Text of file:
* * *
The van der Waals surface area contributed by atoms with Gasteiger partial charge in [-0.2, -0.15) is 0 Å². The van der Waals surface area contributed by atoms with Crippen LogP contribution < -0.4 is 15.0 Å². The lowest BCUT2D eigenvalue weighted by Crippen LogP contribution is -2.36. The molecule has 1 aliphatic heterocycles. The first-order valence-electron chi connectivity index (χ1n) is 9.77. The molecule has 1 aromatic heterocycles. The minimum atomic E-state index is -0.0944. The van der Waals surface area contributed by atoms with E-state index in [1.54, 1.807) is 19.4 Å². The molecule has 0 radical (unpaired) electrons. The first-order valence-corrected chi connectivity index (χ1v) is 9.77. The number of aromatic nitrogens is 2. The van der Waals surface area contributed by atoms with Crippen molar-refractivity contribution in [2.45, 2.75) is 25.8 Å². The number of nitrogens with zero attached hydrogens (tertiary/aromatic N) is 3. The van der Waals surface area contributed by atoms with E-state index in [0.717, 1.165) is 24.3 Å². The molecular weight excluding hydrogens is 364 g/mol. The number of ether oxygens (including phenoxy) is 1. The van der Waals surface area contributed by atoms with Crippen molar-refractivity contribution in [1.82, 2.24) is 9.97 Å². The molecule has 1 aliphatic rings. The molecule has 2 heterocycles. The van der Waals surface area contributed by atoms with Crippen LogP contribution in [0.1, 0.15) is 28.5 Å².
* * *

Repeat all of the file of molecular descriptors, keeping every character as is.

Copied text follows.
The van der Waals surface area contributed by atoms with Gasteiger partial charge in [-0.2, -0.15) is 0 Å². The van der Waals surface area contributed by atoms with Crippen LogP contribution < -0.4 is 15.0 Å². The lowest BCUT2D eigenvalue weighted by Crippen LogP contribution is -2.36. The molecule has 1 aliphatic heterocycles. The first-order valence-electron chi connectivity index (χ1n) is 9.77. The molecule has 1 aromatic heterocycles. The minimum atomic E-state index is -0.0944. The van der Waals surface area contributed by atoms with E-state index in [1.54, 1.807) is 19.4 Å². The molecule has 0 radical (unpaired) electrons. The first-order valence-corrected chi connectivity index (χ1v) is 9.77. The number of aromatic nitrogens is 2. The van der Waals surface area contributed by atoms with Crippen molar-refractivity contribution in [2.45, 2.75) is 25.8 Å². The number of nitrogens with zero attached hydrogens (tertiary/aromatic N) is 3. The van der Waals surface area contributed by atoms with E-state index in [0.717, 1.165) is 24.3 Å². The molecular weight excluding hydrogens is 364 g/mol. The number of ether oxygens (including phenoxy) is 1. The van der Waals surface area contributed by atoms with Crippen molar-refractivity contribution in [1.82, 2.24) is 9.97 Å². The molecule has 1 aliphatic rings. The molecule has 2 heterocycles. The van der Waals surface area contributed by atoms with Crippen LogP contribution in [0.1, 0.15) is 28.5 Å².